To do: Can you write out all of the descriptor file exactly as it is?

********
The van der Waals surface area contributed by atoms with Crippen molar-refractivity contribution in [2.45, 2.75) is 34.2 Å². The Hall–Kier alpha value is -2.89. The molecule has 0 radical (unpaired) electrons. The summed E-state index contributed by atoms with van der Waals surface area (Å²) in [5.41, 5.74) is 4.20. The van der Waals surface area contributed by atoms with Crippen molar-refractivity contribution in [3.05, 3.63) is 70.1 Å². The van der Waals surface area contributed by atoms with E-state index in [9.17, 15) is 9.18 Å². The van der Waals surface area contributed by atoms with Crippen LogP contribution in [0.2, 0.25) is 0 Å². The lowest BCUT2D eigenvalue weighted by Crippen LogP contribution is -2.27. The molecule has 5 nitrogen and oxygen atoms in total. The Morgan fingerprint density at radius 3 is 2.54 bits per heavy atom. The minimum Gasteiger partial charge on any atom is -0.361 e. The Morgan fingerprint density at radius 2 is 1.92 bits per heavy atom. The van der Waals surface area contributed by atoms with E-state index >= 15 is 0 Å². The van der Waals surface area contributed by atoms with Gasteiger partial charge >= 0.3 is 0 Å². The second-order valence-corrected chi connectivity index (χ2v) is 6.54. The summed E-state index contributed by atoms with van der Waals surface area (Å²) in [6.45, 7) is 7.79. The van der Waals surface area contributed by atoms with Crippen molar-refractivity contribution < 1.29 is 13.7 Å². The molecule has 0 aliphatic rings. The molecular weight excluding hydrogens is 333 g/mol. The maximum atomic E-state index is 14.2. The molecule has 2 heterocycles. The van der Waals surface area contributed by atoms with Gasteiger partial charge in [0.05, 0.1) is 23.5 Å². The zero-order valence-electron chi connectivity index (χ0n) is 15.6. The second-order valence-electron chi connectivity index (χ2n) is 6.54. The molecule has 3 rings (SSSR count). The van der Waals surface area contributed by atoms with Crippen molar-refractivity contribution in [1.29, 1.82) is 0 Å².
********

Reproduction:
The van der Waals surface area contributed by atoms with Crippen molar-refractivity contribution in [2.45, 2.75) is 34.2 Å². The Hall–Kier alpha value is -2.89. The molecule has 0 radical (unpaired) electrons. The summed E-state index contributed by atoms with van der Waals surface area (Å²) in [5.41, 5.74) is 4.20. The van der Waals surface area contributed by atoms with Crippen molar-refractivity contribution in [3.05, 3.63) is 70.1 Å². The van der Waals surface area contributed by atoms with E-state index in [9.17, 15) is 9.18 Å². The van der Waals surface area contributed by atoms with Crippen LogP contribution in [0.2, 0.25) is 0 Å². The lowest BCUT2D eigenvalue weighted by Crippen LogP contribution is -2.27. The molecule has 5 nitrogen and oxygen atoms in total. The Morgan fingerprint density at radius 3 is 2.54 bits per heavy atom. The minimum Gasteiger partial charge on any atom is -0.361 e. The Morgan fingerprint density at radius 2 is 1.92 bits per heavy atom. The van der Waals surface area contributed by atoms with E-state index >= 15 is 0 Å². The van der Waals surface area contributed by atoms with Gasteiger partial charge >= 0.3 is 0 Å². The second-order valence-corrected chi connectivity index (χ2v) is 6.54. The summed E-state index contributed by atoms with van der Waals surface area (Å²) in [6.45, 7) is 7.79. The van der Waals surface area contributed by atoms with Crippen molar-refractivity contribution < 1.29 is 13.7 Å². The molecule has 0 aliphatic rings. The molecular weight excluding hydrogens is 333 g/mol. The maximum atomic E-state index is 14.2. The molecule has 2 heterocycles. The van der Waals surface area contributed by atoms with Gasteiger partial charge in [0.05, 0.1) is 23.5 Å². The zero-order valence-electron chi connectivity index (χ0n) is 15.6. The second-order valence-electron chi connectivity index (χ2n) is 6.54. The molecule has 3 rings (SSSR count). The van der Waals surface area contributed by atoms with Crippen molar-refractivity contribution in [1.29, 1.82) is 0 Å².